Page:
The aim of this study therefore, was to investigate the level of awareness regarding physiotherapy among senior secondary school students in a local government area of Nigeria.
| Materials and Methods|| |
The cross-sectional survey recruited 259 senior secondary school students in basic 10,11and 12 classes ( first, second and third year of senior secondary education). They were drawn from three purposively selected secondary urban schools in Owo town, Owo local government area of Ondo-state, Nigeria (Fourabay Secondary School, Complete Child Development School and Owo High School). The schools were selected for having larger number of students within the community. Students with records of below average in academic performance were excluded from the study. The study protocol was approved by the Health Research Ethics Committee of Federal Medical Centre, Owo (FMC/OW/380/LIX/108). Approval was sought and obtained from the schools' authority before access to the students was achieved. The rationale behind the study was explained to all participants and informed consent was obtained before their participation. The survey instrument for the study was a four sectioned, self-administered questionnaire. Section A was on demographic profile, while section B was on awareness and source of information regarding physiotherapy. Section C sought information on knowledge about physiotherapy practise while section D was on physiotherapy as a career. The English version of the questionnaire was adapted since all the participants were literate in English language according to the previous similar study.
Data obtained were summarized using Statistical Package for Social Science (SPSS) version 20.0 software (Nie, Bent and Hull; IBM 2009). Descriptive statistics of means, standard deviation, percentages and frequency table was used to present the results.
| Results|| |
A total of 259 students participated in this study. 108 participants (41.7%) were males while 151 (58.3%) were females. Among these were 145 (56.0%) private school students and 114 (44.0%) were public school students. The age group with the highest frequency was 10–15 years (61.4%) followed by 16-20 years (37.8%). 83 (32.0%) were senior 1 class students, 88 (34.0%) senior 2 class students while 88 (34.0%) were senior 3 class students. Among these were 49 (33.8%) private school senior 1 class students, 54 (37.8%) private school senior 2 class students and 42 (28.4%) private school senior 3 class students. There were also 34 (30.4%) public school senior 1 class students, 34 (30.4%) public school senior 2 class students and 46 (39.2%) public school senior 3 class students. Demographic characteristics of participants is as shown in [Table 1].
[Table 2] shows result on awareness and sources of information regarding physiotherapy among participants. The results showed that 71.0% (184) of the participants are aware and have heard of physiotherapy. The highest source of information about physiotherapy among the participants was school career talk 46 (17.8) followed by contact with medical personnel 29 (11.2%), friends/family members 22 (8.5%), visit to hospital 20 (7.7%), personal contact with physiotherapist 18 (7.0%), while radio and television 4 (1.5%) was the least source of information. Only 38.6% (100) of the participants had been informed about physiotherapy during career talk in their school while 56.0% (145) had never been told. 76.8% (199) of the participants were aware that physiotherapy can be studied in University while others believed it could be studied in polytechnic (3.9%), College of Education (6.6%) and technical schools (5.4%). 45.9% (199) knew about adequate subject combination for gaining admission to study physiotherapy in tertiary institution while 54.1% (140) did not know about adequate subject combination.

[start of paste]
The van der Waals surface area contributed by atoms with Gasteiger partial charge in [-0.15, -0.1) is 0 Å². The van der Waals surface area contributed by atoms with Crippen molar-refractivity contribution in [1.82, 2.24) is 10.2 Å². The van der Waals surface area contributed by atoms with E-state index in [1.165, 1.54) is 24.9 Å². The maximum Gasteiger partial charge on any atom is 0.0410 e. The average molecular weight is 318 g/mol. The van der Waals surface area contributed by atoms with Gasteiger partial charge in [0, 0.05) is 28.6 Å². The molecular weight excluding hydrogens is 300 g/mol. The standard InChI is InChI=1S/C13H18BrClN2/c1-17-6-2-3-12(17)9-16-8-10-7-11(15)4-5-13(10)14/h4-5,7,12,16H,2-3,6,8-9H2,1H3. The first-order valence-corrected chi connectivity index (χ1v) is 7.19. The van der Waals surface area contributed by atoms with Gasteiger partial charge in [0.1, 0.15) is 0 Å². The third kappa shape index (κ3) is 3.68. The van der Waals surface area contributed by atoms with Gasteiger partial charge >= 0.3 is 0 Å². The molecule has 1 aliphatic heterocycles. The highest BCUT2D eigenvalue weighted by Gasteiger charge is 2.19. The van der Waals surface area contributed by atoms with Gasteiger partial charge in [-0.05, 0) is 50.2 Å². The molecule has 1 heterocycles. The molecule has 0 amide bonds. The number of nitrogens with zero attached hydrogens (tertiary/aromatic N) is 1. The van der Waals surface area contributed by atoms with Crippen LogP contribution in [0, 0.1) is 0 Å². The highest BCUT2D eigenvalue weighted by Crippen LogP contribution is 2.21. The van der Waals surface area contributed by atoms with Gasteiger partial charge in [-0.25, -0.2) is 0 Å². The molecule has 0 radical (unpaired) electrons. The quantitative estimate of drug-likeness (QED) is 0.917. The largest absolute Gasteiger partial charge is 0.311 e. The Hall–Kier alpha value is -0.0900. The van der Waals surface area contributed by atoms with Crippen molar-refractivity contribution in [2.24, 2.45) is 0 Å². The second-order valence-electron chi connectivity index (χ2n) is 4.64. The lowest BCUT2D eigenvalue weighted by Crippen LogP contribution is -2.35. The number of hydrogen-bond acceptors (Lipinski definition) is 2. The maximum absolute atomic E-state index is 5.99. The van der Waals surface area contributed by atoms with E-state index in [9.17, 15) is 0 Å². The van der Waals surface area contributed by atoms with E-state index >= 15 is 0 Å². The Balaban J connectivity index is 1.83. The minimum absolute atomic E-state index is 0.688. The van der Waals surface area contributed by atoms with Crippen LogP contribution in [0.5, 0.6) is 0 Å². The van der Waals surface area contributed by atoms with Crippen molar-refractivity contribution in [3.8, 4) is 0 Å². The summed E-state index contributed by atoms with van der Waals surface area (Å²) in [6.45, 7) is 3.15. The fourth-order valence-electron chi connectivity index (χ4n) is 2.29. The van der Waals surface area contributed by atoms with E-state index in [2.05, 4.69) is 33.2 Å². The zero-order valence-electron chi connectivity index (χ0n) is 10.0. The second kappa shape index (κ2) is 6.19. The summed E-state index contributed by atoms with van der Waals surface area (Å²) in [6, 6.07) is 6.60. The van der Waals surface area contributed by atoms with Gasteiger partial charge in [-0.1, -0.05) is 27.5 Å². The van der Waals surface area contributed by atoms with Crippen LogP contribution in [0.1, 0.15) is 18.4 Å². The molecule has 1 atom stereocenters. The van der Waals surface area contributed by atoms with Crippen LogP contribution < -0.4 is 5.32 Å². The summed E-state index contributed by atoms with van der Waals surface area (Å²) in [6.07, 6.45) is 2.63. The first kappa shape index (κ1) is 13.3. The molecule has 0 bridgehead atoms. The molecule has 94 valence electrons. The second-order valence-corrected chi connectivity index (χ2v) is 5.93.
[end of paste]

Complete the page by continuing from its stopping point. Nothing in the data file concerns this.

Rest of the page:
|Table 2: Participants' awareness and sources of information about physiotherapy (n=259)|
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[Table 3] shows the results on knowledge about physiotherapy practice. Greater proportion of the participants knew that physiotherapy is neither practiced by medical doctors 160 (61.8%) nor masseurs 236 (91.5%). 31.7% of the participants were aware of the utilization of gymnasium with exercising machines, gymnasium ball and other equipment, 3.5% electrical modalities. 30.9% manual treatments involving usage of bandages, tapes and splints while 3.5% knew about the utilization of a therapeutic pool (hydrotherapy).
Regarding physiotherapy treatment, 16 (6.2%) knew that physiotherapy involves Manual therapy, 23 (8.9%) Ice/Heat therapy, 34 (13.1%) Hydrotherapy while 82 (31.7%) were aware of the use of electrotherapy and exercise therapy. Sixty-seven (25.9%) knew about the role of physiotherapy in musculoskeletal conditions, 51 (19.7%) neurological conditions, 13 (5.0%) Pediatric conditions and 5 (1.9%) chest conditions. 34.7% of the participants knew that physiotherapists work in government hospital, 22 (8.5%) private hospitals, 13 (5.0%) private clinics, 9 (3.5%) sport centers, and 1 (0.4%) nongovernmental organization (NGO).
[Table 4] shows the final scores on knowledge of participants about physiotherapy services. The questionnaire about knowledge of physiotherapy services contained 31 questions with a possible correct score of 31. The mean score for the knowledge of physiotherapy services among participants was 8.77 ± 2.0 with a minimum score of 5.0 and maximum score of 12.0 out of a possible score of 31.0. The overall scores were categorized into adequate knowledge, fair knowledge and inadequate knowledge. Adequate knowledge score ranged from 21.0 to 31.0 (>67%), fair knowledge score ranged from 15.0–20.0 (48% to 65%) and inadequate knowledge ranged from 0 to 14.0 (>47%). The result shows that 257 (99.2%) of the participants had inadequate knowledge about physiotherapy services.
[Table 5] shows the responses of participants on chosen physiotherapy as a career. The result shows that 81.5% (211) of the participants desired to know more about physiotherapy as a career, 76.8% (199) would like to contact any physiotherapist to be more educated on physiotherapy while 54.8% (142) would like to study physiotherapy.